Two Singaporeans have created what they believe is the first locally developed claw machine app, and it comes with a twist - players can accumulate catches for bigger prizes such as Beats wireless headphones.
Launched last week on the Google Play Store, the DinoMao app is the brainchild of 28-year-old Jeremy Foo and 29-year-old Jacky Goh. The iOS version will available in the coming weeks.
Claw machines, which let players win prizes such as plush toys by deftly manoeuvring pincers to grab the items, are a familiar sight in malls and gaming arcades here.
In recent years, claw machine apps - where fans score plushies by tapping on their phones instead - have sprouted.
DinoMao's founders say most of such apps do not let players accumulate prizes.
"As frequent arcade players, owning our very own arcade has always been something we were keen to explore. However, nothing pushed us to start this until we felt we could stand out from the competition," said Mr Foo, its chief executive officer.
The DinoMao app allows players to remotely control a physical claw machine to catch plushies such as Hello Kitty and Pokemon dolls. Download is free, and upon signing up, players have 40 tokens to get them started with the game.
Once play starts, the player has limited time (ranging from 35 seconds to a minute) to use the arrow keys on the app to control the "jaws" of the claw machine and try to catch a doll. Players can switch between the front and side views of the app's livestream to see where they are positioning the jaws.
DinoMao's claw machines are at an office in Woodlands. There are now 12 machines in operation.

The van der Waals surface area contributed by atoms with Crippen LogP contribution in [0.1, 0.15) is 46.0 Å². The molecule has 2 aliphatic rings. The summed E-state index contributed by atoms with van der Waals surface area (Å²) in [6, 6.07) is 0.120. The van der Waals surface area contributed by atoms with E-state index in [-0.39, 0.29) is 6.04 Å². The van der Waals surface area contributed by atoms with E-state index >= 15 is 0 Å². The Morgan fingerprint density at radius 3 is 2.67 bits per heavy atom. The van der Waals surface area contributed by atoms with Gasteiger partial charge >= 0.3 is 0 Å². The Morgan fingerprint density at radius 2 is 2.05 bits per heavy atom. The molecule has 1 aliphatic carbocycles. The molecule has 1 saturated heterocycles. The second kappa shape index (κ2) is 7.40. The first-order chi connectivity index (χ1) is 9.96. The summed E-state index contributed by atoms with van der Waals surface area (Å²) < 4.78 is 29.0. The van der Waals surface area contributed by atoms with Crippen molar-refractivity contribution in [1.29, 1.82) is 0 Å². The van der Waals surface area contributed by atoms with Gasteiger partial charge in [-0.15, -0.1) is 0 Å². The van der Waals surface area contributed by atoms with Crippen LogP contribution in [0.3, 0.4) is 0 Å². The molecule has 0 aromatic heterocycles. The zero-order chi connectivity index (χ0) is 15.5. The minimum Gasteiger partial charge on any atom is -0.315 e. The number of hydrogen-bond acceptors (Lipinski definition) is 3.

Players receive eight to 12 free tokens when they log in each day. But to increase the chance of catching, more tokens are needed for more tries. The app offers a number of packages for tokens, such as 60 for $9.99.
Unlike most claw machine apps, DinoMao rewards players with tickets for each play. Players have the option to turn their prizes into tickets, which can be accumulated to redeem prizes ranging from plushies to Beats wireless headphones. Players can use tickets to pay for shipping as well. Shipping now is free only if there are at least three dolls caught.
Mr Foo and Mr Goh, the company's chief technology officer, took two years to build the ecosystem from scratch, creating both the claw machines and the app. They took out $100,000 from their savings to fund the business.
"As both of us do not have an engineering background, setting up the eco-system was a great challenge," said Mr Foo, who has a banking and finance degree from RMIT. Mr Goh has a diploma in business information technology from Ngee Ann Polytechnic.
The duo did a lot of research and relied on trial and error to build their first miniature claw machine before starting work on an actual one.
Mr Goh said: "We had to source different parts and pieces to build our claw machines." He explained that typical claw machines have a lot of displays and sounds that are not required for online use.
"We had the manufacturer strip the machines to their most minimal functionalities to lower the cost," he added.
Mr Foo said the major challenge was linking the app to the claw machines. For instance, one wrong move when tinkering with the claw machine's motherboard would cause damage and incur great costs. He said that they lost eight to 10 claw machines as a result.
Looking ahead, Mr Goh said they are making changes to improve gameplay and studying markets before rolling out the app to other countries in the region.
They also plan to introduce a greater range of games in the coming months.
"We will be releasing games like 'Drop The Ping Pong', 'Plush On The Pole' and 'Hook The Plush' as variations of claw games to create a more fun experience," said Mr Goh.